http://www.opticsinfobase.org/vjbo/abstract.cfm?URI=oe-18-23-23790


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References

  1. M. Brongersma, and V. Shalaev, "The case for plasmonics," Science 328, 440-441 (2010). [CrossRef] [PubMed]
  2. X. Hoa, A. Kirk, and M. Tabrizian, "Towards integrated and sensitive surface plasmon resonance biosensors: a review of recent progress," Biosens. Bioelectron. 23, 151-160 (2007). [CrossRef] [PubMed]
  3. D. Ward, N. Grady, C. Levin, N. Halas, Y. Wu, P. Nordlander, and D. Natelson, "Electromigrated nanoscale gaps for surface-enhanced Raman spectroscopy," Nano Lett. 7, 1396-1400 (2007). [CrossRef] [PubMed]
  4. E. Bailo, and V. Deckert, "Tip-enhanced Raman scattering," Chem. Soc. Rev. 37, 921-930 (2008). [CrossRef] [PubMed]
  5. T. Yano, P. Verma, Y. Saito, T. Ichimura, and S. Kawata, "Pressure-assisted tip-enhanced Raman imaging at a resolution of a few nanometres," Nat. Photonics 3, 473-477 (2009). [CrossRef]
  6. F. Angelis, G. Das, P. Candeloro, P. Maddalena, M. Galli, A. Bek, M. Lazzarino, I. Maksymov, C. Liberale, L. Andreani, and E. Fabrizio, "Nanoscale chemical mapping using three-dimensional adiabatic compression of surface plasmon polaritons," Nat. Nanotechnol. 5, 67-72 (2010). [CrossRef]
  7. C. Hsu, S. Connor, M. Tang, and Y. Cui, "Wafer-scale silicon nanopillars and nanocones by Langmuir-Blodgett assembly and etching," Appl. Phys. Lett. 93, 133109 (2008). [CrossRef]
  8. J. Kontio, J. Simonen, J. Tommila, and M. Pessa, "Arrays of metallic nanocones fabricated by uv-nanoimprint lithography," Microelectron. Eng. 87, 1711-1715 (2010). [CrossRef]
  9. C. Rockstuhl, F. Lederer, C. Etrich, T. Zentgraf, J. Kuhl, and H. Giessen, "On the reinterpretation of resonances in split-ring-resonators at normal incidence," Opt. Express 14, 8827-8836 (2006). [CrossRef] [PubMed]
  10. T. Corrigan, P. Kolb, A. Sushkov, H. Drew, D. Schmadel, and R. Phaneuf, "Optical plasmonic resonances in split-ring resonator structures: an improved lc model," Opt. Express 16, 19850-19864 (2008). [CrossRef] [PubMed]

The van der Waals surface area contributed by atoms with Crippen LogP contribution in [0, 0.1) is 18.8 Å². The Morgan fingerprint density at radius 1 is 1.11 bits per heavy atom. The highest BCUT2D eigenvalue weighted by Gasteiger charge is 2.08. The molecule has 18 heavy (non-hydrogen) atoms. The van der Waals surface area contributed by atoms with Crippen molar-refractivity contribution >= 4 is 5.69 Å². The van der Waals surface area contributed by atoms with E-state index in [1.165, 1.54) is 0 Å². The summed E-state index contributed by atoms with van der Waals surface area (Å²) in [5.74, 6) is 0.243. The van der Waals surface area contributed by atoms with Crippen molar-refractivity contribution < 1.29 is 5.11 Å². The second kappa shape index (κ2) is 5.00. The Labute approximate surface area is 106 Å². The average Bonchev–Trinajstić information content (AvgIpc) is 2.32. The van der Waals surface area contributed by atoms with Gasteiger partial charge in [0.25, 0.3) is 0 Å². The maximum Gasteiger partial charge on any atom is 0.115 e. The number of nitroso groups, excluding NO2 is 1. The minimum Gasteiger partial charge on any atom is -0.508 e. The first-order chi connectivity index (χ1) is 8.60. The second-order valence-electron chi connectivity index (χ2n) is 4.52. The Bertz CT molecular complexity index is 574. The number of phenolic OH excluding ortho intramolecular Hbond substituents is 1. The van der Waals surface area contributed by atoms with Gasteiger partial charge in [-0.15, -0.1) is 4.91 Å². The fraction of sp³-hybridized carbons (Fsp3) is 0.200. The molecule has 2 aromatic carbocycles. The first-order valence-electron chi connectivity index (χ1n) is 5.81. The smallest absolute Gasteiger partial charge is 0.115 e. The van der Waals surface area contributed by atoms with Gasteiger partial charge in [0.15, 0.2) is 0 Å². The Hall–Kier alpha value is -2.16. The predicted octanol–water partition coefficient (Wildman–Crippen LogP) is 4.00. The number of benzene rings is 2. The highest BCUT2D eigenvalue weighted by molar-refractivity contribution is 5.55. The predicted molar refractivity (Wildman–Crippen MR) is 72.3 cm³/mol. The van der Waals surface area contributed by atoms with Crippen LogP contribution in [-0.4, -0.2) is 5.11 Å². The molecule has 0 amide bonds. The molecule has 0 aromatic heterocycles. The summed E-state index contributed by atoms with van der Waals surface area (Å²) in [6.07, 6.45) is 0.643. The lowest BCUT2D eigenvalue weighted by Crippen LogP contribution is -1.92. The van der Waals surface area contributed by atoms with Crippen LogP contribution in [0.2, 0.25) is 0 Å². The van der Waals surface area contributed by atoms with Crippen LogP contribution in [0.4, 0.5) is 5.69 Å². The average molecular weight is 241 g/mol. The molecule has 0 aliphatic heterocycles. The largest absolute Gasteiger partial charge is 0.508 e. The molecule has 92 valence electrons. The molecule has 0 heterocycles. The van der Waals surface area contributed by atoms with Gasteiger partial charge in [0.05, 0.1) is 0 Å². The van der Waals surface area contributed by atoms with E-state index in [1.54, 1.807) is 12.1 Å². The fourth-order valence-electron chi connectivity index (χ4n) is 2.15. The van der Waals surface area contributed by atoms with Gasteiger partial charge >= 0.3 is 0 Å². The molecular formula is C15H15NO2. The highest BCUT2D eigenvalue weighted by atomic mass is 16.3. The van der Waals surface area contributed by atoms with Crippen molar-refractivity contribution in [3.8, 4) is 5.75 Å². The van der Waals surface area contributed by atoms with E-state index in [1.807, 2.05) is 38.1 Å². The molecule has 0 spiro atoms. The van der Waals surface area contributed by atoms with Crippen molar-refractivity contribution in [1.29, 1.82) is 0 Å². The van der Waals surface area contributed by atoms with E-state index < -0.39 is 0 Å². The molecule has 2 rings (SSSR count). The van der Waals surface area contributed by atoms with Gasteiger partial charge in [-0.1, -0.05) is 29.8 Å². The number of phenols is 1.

11. I. Mikhailyuk, and A. Razzhivin, "Background subtraction in experimental data arrays illustrated by the example of raman spectra and fluorescent gel electrophoresis patterns," Instrum. Exp. Tech. 46, 765-769 (2003). [CrossRef]
  12. A. Kudelski, "Raman studies of rhodamine 6G and crystal violet sub-monolayers on electrochemically roughened silver substrates: do dye molecules adsorb preferentially on highly SERS-active sites?" Chem. Phys. Lett. 414, 271-275 (2005). [CrossRef]
  13. X. Jiao, J. Goeckeritz, S. Blair, and M. Oldham, "Localization of near-field resonances in bowtie antennae: influence of adhesion layers," Plasmonics 4, 37-50 (2009). [CrossRef]
  14. R. Harrington, Field computation by moment methods (Wiley-IEEE Press, 1993). [CrossRef]
  15. C. Geuzaine, and J.-F. Remacle, "Gmsh: a three-dimensional finite element mesh generator with built-in pre- and post-processing facilities," Int. J. Numer. Methods Eng. 79, 1309-1331 (2009). [CrossRef]
  16. L. Novotny, R. X. Bian, and X. S. Xie, "Theory of nanometric optical tweezers," Phys. Rev. Lett. 79, 645-648 (1997). [CrossRef]
  17. X. Ling, L. Xie, Y. Fang, H. Xu, H. Zhang, J. Kong, M. Dresselhaus, J. Zhang, and Z. Liu, "Can graphene be used as a substrate for Raman enhancement?" Nano Lett. 10, 553-561 (2010). [CrossRef]
  18. H. Frey, S. Witt, K. Felderer, and R. Guckenberger, "High-resolution imaging of single fluorescent molecules with the optical near-field of a metal tip," Phys. Rev. Lett. 93, 200801 (2004). [CrossRef] [PubMed]